Location: Redwood Falls, MN
Client: Redwood Cottonwood Rivers Control Area
Lake Redwood was created in the early 1900s by installing a dam structure to provide recreational opportunities to the community. Redwood County is one of a handful of counties in Minnesota that have no natural lakes. Initially, the lake’s recreational benefits made it a staple for the City of Redwood Falls and the surrounding community. Additionally, the City added a hydroelectric plant to supplement the electrical power supply for residents.
However, by the 1980s, this 65-acre man-made lake was almost entirely filled with accumulated sediment. The once vibrant lake could no longer support recreational activities (water skiing, fishing, and swimming). To resolve this issue, the Redwood Cottonwood Rivers Control Area (RCRCA) was formed in 1983 to restore the functions and services of the lake and improve water quality within the surrounding area to mitigate sediment transport. The project was first initiated in 2007. However, the project was not constructed due to insufficient funding.
In 2018, the RCRCA hired HEI to renew the project permits and construction documents to hydraulically dredge approximately 650,000 cubic yards (CY) of accumulated sediment from the lake to increase the average depth from just 2 feet to 10 feet, with a maximum of 20 feet. This project will also improve the lake’s water quality by lowering its turbidity, resulting in a higher quality fishery and aquatic plant communities. Also, the deeper/cleaner lake will increase the hydroelectric plant’s productivity.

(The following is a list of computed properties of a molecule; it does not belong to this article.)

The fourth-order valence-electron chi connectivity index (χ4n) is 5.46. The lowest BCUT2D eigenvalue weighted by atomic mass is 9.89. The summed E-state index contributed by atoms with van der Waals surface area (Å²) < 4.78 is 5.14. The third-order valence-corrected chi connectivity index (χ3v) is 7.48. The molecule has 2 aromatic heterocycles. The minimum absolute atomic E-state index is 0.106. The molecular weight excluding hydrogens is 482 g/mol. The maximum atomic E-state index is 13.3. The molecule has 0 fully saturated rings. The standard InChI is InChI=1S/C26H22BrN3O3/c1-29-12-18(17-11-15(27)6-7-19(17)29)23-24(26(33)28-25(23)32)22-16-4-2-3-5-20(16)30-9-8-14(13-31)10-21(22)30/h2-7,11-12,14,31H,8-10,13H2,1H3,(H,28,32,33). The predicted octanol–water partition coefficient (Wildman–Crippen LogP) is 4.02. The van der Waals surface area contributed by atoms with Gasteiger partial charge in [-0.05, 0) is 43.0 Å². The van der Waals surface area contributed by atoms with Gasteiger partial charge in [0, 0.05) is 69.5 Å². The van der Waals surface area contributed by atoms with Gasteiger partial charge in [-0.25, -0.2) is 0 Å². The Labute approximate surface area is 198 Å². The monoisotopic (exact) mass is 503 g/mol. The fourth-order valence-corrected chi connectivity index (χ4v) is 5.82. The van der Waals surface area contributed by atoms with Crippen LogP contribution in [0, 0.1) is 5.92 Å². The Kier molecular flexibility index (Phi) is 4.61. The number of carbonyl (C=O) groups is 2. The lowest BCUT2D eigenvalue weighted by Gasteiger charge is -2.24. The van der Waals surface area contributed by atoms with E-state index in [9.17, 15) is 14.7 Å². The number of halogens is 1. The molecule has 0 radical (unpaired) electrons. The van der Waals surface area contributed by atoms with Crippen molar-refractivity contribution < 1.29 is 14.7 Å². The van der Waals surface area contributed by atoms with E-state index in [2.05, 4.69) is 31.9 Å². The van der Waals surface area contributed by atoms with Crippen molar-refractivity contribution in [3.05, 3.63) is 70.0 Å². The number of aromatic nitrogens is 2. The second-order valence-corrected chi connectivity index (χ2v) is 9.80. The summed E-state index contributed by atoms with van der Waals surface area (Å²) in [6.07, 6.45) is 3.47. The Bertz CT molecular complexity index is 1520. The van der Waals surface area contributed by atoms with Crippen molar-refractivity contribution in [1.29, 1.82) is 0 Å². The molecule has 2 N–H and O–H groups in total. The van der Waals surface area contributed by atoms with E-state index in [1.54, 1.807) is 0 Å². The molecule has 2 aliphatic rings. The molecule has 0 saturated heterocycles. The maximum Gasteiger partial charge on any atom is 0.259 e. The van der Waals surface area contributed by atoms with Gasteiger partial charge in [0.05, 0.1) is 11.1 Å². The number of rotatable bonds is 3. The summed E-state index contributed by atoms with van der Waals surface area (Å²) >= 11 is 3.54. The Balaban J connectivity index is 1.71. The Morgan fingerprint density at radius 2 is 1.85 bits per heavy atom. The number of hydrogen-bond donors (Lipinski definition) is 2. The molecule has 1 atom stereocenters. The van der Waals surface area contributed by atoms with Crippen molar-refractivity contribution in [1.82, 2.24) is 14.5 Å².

This project is being constructed in two phases.
For Phase I, HEI designed and supported the construction of a confined disposal facility (CDF) located approximately 3 miles northwest of Lake Redwood. The CDF was constructed in 2020 for $930,000. The dredged materials will be transported via pipeline to the CDF. After sediments have settled in the CDF, clean water will be returned to the Minnesota River through a private ditch and creek to the northeast of the CDF.
Phase II consists of the lake dredging activities. This work includes placing the disposal pipeline from Lake Redwood to the CDF, placing the booster pumps along the disposal pipeline route, and hydraulically dredging the lake. Phase II will be completed over the 2021 and 2022 construction seasons for approximately $4.5 million.
- Restoration of an important recreational waterbody for the City of Redwood Falls and its surrounding communities.
- Increased average lake depth of 10 feet with a maximum of 20 feet.
- Improved water quality, fishery, and aquatic habitat.
- Improved productivity for hydropower from the dam, giving city residents more renewable energy.